The hotel’s 93 rooms and suites are housed inside six 17th– and 18th-century buildings facing the historic Herengracht canal. As the former headquarters of a bank, the hotel is still home to the original, thick-steel vault door, which stands in front of the aptly named Vault Bar. Behind the bar itself, a wall of safety deposit boxes is propped open, with some serving as bottle shelves.

DoubleTree by Hilton Lisbon Fontana Park, Portugal

Once the site of an ironworks factory dating back to 1908, DoubleTree by Hilton Fontana Park pays homage to the building’s former life, fusing modern design with original character. Complete with an open-air courtyard and beautiful waterfall, the hotel provides a calm oasis for travelers after a busy day of sight-seeing in the Portuguese capital.

Canopy by Hilton Zagreb City Centre, Croatia

Once home to the Union chocolate factory, the first chocolate maker in South Eastern Europe, the hotel is one of the Croatian capital’s newest lifestyle hotels, where guests are presented welcome gifts of handmade chocolates upon check-in. Finding themselves located in the heart of the city, travelers are encouraged to grab a Canopy Bike and follow the brown tourism signs throughout downtown toward the Croatian National Theatre, historic Upper Town, museums and the stunning Zagreb Cathedral.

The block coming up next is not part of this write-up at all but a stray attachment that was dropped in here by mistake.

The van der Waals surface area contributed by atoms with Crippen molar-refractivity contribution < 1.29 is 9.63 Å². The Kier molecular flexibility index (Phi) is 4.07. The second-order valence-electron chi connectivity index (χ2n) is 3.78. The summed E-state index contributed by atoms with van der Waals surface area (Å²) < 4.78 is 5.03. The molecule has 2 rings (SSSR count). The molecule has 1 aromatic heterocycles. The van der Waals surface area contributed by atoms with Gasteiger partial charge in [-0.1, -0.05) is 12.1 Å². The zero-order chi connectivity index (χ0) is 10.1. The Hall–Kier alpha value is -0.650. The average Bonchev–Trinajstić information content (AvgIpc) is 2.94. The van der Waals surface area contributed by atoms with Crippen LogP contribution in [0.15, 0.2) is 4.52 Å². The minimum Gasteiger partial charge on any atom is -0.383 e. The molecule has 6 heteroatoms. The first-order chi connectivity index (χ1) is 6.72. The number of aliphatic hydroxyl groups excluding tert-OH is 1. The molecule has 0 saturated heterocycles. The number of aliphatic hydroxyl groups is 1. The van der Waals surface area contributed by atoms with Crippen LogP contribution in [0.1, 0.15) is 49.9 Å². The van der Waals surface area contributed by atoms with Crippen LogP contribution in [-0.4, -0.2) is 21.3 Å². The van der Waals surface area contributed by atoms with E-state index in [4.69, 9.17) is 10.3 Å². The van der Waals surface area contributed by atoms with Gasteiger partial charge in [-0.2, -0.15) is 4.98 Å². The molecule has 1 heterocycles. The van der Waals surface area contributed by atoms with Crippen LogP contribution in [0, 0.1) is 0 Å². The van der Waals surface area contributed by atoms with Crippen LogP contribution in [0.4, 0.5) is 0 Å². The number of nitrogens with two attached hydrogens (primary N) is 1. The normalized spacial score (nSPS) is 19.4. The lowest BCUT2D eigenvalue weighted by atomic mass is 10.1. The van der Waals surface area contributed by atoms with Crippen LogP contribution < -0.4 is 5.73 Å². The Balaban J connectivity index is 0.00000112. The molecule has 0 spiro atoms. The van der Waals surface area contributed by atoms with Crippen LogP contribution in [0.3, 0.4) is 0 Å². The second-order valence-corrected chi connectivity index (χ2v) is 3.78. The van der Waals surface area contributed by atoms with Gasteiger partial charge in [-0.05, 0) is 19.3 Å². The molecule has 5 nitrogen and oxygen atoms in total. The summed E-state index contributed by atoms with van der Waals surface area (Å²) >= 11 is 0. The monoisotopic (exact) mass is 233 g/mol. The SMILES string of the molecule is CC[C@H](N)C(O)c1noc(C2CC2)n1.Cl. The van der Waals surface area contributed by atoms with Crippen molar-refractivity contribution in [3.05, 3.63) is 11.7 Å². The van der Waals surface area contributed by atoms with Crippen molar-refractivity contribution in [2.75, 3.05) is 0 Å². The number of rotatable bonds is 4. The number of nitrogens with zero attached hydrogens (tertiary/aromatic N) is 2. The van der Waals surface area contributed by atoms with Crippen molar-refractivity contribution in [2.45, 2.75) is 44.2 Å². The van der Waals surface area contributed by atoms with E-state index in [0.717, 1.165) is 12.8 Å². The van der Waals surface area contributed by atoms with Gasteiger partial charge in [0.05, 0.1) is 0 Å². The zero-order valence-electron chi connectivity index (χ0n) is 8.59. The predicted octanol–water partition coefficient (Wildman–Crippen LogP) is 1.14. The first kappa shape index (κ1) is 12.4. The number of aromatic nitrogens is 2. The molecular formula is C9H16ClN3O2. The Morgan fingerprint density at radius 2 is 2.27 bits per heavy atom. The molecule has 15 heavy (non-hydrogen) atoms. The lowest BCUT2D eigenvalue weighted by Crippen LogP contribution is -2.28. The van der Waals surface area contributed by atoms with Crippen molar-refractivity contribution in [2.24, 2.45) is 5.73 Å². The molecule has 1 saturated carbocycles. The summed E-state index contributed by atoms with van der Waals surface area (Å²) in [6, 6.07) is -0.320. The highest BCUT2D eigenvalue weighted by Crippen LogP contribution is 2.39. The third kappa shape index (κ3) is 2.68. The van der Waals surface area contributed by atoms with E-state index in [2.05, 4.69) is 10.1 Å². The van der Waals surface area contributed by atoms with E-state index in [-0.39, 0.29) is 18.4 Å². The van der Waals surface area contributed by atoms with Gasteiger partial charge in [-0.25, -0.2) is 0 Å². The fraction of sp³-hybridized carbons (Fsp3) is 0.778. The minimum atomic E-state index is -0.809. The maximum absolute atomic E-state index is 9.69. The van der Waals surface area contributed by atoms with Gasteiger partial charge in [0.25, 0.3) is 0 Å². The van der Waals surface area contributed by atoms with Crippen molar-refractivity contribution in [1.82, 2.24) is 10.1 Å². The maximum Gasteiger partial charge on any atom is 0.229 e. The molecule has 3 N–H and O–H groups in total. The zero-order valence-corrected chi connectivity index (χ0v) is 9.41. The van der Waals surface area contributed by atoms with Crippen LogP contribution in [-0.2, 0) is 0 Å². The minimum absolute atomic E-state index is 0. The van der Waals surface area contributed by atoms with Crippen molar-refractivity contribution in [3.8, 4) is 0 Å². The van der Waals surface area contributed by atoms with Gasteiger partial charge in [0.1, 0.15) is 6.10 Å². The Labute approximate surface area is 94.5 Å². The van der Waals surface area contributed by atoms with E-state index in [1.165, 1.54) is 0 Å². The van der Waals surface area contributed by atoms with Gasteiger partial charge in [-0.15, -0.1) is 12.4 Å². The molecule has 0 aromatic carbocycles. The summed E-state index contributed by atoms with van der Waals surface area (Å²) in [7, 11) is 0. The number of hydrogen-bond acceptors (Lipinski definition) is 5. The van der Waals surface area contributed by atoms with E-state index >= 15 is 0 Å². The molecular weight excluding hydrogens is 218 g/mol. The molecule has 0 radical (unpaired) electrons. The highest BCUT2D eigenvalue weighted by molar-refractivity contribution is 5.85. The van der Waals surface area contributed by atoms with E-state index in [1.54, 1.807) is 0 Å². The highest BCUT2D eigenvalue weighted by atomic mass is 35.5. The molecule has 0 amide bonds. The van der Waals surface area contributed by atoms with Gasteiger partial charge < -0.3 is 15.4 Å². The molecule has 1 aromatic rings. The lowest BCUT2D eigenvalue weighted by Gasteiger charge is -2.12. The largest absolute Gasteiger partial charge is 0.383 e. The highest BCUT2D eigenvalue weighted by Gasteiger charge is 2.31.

Hilton Sydney, Australia

Housing the renowned Marble Bar—a 127-year-old underground bar—Hilton Sydney is built on the ruins of the Tattersalls Hotel. Marble Bar features authentic sheets of plate-glass mirrors, marble walls, pilasters and mosaic floors. Originally built in 1893, the Victorian structure was painstakingly dismantled, transported and reassembled in Hilton Sydney in 1973—where the restored mahogany bar and marble archways still awe guests to this day.

Waldorf Astoria Shanghai on the Bund, China